Are people genetically predisposed to cheat?
Are people genetically predisposed to cheat?

Why do we cheat? Studies suggest dopamine and vasopressin may be responsible

Almost 60 per cent of men and around 50 per cent of women admitted to having cheated, in a US survey 

Rose Troup Buchanan
Saturday 31 October 2015 16:25
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‘Once a cheater, always a cheater,’ the maxim goes. But is there any truth to this? And what really makes someone cheat?

Around 57 and 54 per cent of men and women admitted to cheating at least once, according to data collected by the US Journal of Marital and Family Therapy.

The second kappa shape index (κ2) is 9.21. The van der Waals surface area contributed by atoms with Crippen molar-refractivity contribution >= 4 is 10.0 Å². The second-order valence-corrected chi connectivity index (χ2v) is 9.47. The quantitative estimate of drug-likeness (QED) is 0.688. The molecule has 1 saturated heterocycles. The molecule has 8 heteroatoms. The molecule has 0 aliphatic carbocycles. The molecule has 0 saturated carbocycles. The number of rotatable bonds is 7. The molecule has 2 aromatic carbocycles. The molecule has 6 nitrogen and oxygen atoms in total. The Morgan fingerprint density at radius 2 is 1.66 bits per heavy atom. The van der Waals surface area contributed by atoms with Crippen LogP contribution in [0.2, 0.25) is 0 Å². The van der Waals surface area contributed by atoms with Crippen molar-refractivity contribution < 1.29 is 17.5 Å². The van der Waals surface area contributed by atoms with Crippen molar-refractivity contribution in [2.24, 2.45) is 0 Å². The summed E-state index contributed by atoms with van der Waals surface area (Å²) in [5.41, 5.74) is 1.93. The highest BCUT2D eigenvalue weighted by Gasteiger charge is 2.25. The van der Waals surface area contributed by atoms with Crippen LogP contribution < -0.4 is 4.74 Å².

Therapists and psychologists have attempted to decipher the myriad reasons for unfaithfulness, but there is some evidence the chemicals in our brains are responsible, AsapScience have claimed.

A 2002 study examined the length of almost 200 volunteers’ dopamine D4 receptor gene, the neurotransmitter that controls pleasure in the brain.

It claimed 50 per cent of individuals with the long allele variant of the gene had cheated on their partner, compared to just 22 per cent who possessed the shortened variety. In addition, those with the longer variety were more likely to be risk takers, and displayed addictive traits.

There is another chemical at play when people cheat: vasopressin.

This hormone, similar to oxytocin (released during sex and sometimes referred to as the ‘cuddle hormone’), was examined in a 2014 Finnish study which found individuals who admitted to cheating that a gene variation that repressed the hormone below normal levels.

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